Frustration mounts as Hurricane Ian’s effects linger

FLORIDA, United States (AP) — Days after the skies cleared and the winds died down in Florida, Hurricane Ian’s effects persisted Monday as people faced another week without power and others were being rescued from homes inundated with lingering floodwaters.

Frustration mounted as the storm cut through Florida, and the hurricane’s remnants, now a nor’easter, weren’t done with the US.

The mid-Atlantic and north-east coasts were getting flood rain. Forecasters said the storm’s onshore winds could pile even more water into an already inundated Chesapeake Bay and threatened to cause the most significant tidal flooding event in Virginia’s Hampton Roads region in more than a decade.

Norfolk and Virginia Beach declared states of emergency as they watched to see how bad Monday’s tides would be. Coastal flooding was possible from North Carolina’s Outer Banks to Long Island, the National Weather Service said.

At least 68 people have been confirmed dead: 61 in Florida, four in North Carolina, and three in Cuba since Hurricane Ian made its first landfall on the Caribbean island on September 27 and in Florida a day later.

Search and rescue efforts were still ongoing Monday in Florida. More than 1,600 people have been rescued statewide, according to Florida’s emergency management agency.

Fort Myers Beach Mayor Ray Murphy told NBC’s Today Show that residents who evacuated were largely being kept away from their homes because of searches likely to last a few more days.

Washed-out bridges to barrier islands, flooded roadways, isolated cellphone service, and a lack of water, electricity, or the internet left hundreds of thousands still isolated. The situation in many areas wasn’t expected to improve for several days because waterways were overflowing, leaving the rain that fell with nowhere to go.

In DeSoto County, north-east of Fort Myers, the Peace River and tributaries reached record high levels.

Many residents in the rural county of about 37,000 people could only be reached by boat. What roads remained above water were blocked, according to the Nassau County Sheriff’s Office, which was assisting with the efforts.

“Right now we are working on creating teams to help find stranded residents and we are dispatching ATVs to help get rid of debris on roadways that were impossible to travel over,” deputies wrote in a Facebook post.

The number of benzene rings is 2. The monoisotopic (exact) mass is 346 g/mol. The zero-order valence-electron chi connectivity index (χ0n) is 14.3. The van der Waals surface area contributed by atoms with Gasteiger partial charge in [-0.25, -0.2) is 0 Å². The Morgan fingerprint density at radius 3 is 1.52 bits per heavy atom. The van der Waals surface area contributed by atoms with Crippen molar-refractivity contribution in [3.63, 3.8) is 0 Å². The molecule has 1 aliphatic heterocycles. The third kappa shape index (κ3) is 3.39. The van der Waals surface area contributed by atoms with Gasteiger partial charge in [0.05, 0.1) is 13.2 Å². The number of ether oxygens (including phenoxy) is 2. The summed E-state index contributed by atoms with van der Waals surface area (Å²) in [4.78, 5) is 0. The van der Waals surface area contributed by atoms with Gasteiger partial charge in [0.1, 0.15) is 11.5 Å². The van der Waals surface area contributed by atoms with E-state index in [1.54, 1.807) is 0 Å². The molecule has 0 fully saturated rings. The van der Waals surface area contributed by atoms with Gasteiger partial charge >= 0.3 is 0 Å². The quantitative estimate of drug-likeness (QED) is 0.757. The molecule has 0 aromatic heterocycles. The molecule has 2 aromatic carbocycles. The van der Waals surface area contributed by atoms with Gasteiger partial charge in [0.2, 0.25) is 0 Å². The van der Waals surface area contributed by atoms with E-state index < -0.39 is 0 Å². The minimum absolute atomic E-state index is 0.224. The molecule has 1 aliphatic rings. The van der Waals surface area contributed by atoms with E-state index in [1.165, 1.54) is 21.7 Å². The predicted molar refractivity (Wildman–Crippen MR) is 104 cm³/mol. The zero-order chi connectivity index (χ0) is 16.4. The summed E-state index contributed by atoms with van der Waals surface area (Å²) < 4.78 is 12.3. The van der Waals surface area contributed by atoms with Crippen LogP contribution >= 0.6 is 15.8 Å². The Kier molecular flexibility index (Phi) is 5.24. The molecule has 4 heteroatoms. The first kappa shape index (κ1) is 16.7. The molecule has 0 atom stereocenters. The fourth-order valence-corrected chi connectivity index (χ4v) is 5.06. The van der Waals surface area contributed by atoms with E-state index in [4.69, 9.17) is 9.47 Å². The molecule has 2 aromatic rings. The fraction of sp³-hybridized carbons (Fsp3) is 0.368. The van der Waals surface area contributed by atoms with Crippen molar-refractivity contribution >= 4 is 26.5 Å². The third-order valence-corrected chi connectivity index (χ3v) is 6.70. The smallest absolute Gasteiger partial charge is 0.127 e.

In rural Seminole County, north of Orlando, residents donned waders, boots, and bug spray to paddle to their flooded homes Sunday.

Ben Bertat found four inches (10 centimetres) of water in his house by Lake Harney after kayaking there.

“I think it’s going to get worse because all of this water has to get to the lake,” said Bertat, pointing to the water flooding a nearby road. “With ground saturation, all this swamp is full and it just can’t take any more water. It doesn’t look like it’s getting any lower.”

About 600,000 homes and businesses in Florida were still without electricity on Monday morning, down from a peak of 2.6 million. But that is still nearly the same amount of customers in all of Rhode Island.

The current goal is to restore power by Sunday to customers whose power lines and other electric infrastructure is still intact, Florida Division of Emergency Management Director Kevin Guthrie said Monday. It does not include homes or areas where infrastructure needs to be rebuilt.

President Joe Biden and first lady Jill Biden plan to visit the state on Wednesday.

In Virginia, the US Navy postponed the first-ever deployment of the USS Gerald R Ford, the nation’s most advanced aircraft carrier, according to a statement from the Navy’s 2nd Fleet. The carrier and other US ships were scheduled to leave Norfolk on Monday for training exercises in the Atlantic Ocean with vessels from other North Atlantic Treaty Organization (NATO) countries.

Coast Guard as well as municipal and private crews have been using helicopters, boats, and even jet skis to evacuate people over the past several days.

After moving across Florida, Ian made another landfall in the US in South Carolina as a much weaker hurricane. Officials said Monday that crews were finishing the removal of sand from coastal roads and nearly all power had been restored.

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